This will allow constructing a sustainable resilience to Money Laundering and Terrorist Financing in the Country, allowing Mauritius to regain its reputation and role as a Financial hub and an investment platform for the Africa, Asia and the Rest of the World.

In concluding just a few lessons learned that I take away from the last two years:

1 Remain on alert and react swiftly on all regional and global or peer alert mechanism such as the ESAAMLG report.

2 Monitor carefully the national situation and ensure prompt and thorough reaction on existing and new requirements that will come from the G20, the OECD  or the EU itself; these will not diminish after this Covid crisis that has heavily impacted public budgets; in this context the zero tolerance approach  against financial crimes can only increase.

3 Demonstrate the efficiency of the new institutional and legal frame; of course through the new financial crimes court (who already inherited of some 100 ongoing cases); but also via a strong and swift follow up of STRs. It is important for example for those sending STRs that they know that the system will react, that they will not just loose a potential dubious client, but that a competitor will not “hook” a new doubtful client.

4 Reflect constantly on the weak points, notably on fragile sectors such as DNFPB that are maybe more difficult to track and to regulate.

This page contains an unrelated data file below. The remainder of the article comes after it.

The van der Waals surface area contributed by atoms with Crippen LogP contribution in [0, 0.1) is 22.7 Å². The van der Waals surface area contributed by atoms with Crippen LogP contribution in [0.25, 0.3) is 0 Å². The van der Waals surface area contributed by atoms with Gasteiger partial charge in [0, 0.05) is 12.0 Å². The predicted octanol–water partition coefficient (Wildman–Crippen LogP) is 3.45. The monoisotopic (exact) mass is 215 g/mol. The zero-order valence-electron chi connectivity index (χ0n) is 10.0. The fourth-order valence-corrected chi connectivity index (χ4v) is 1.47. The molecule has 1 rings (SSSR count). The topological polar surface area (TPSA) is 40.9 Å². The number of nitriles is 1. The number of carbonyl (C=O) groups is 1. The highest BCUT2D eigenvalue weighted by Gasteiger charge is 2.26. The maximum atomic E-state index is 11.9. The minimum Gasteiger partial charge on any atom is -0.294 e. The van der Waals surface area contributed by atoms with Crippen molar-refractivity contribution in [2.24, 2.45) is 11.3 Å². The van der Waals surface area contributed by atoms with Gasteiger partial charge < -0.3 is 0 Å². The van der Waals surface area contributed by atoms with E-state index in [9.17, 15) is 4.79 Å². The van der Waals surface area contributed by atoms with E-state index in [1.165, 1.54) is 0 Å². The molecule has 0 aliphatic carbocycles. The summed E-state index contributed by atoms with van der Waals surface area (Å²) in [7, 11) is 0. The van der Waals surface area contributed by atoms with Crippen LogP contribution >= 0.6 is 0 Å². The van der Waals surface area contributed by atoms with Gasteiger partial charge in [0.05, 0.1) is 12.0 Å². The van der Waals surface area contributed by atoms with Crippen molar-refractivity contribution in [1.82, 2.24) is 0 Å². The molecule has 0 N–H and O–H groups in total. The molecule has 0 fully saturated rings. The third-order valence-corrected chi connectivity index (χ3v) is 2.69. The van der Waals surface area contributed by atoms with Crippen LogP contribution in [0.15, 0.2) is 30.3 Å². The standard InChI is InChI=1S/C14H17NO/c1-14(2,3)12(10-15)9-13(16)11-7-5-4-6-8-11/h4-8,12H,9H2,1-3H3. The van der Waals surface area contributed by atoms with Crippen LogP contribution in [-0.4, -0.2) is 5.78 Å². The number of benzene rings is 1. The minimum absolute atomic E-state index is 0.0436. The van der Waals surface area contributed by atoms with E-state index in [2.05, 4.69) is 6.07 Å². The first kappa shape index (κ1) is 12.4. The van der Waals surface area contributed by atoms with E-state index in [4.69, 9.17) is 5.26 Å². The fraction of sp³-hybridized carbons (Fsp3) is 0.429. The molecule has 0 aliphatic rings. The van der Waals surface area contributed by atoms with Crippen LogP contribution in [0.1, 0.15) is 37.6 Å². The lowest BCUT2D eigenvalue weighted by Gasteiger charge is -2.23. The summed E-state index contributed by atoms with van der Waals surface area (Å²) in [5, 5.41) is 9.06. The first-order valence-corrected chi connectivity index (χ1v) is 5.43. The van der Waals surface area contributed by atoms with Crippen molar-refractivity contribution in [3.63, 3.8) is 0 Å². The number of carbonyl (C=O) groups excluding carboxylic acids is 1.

5 Finally maintain a proactive dialogue with international partners, not just now to exit the FATF or EU  list, but to demonstrate constant progress in developing together a more efficient and transparent financial international system.

A very last remark on the timing of the exit from the EU list; I can assure you Minister that I have been a strong supporter of a very rapid decision since we have no additional benchmark and since our British colleagues have shown the way forward. But I have since 8 days a very personal additional motivation: my bank in Belgium where I have my accounts for 25  years suddenly and without early notice decided to block my accounts last Sunday; some “stupid” algorithm had probably noted that I was regularly transferring money to my account here in Mauritius for me to  make a leaving. So I was for 48h the direct victim of the famous “enhanced due diligence”. Unfortunately, this is not the first time it happened to me: I was previously posted in the Caribbean’s and the same “bad experience” already happened there four years ago!

I certainly do not want to live this again and I am more than ready to discuss with you Minister on the best way to get this issue behind us as soon as possible!

Thank you for your attention.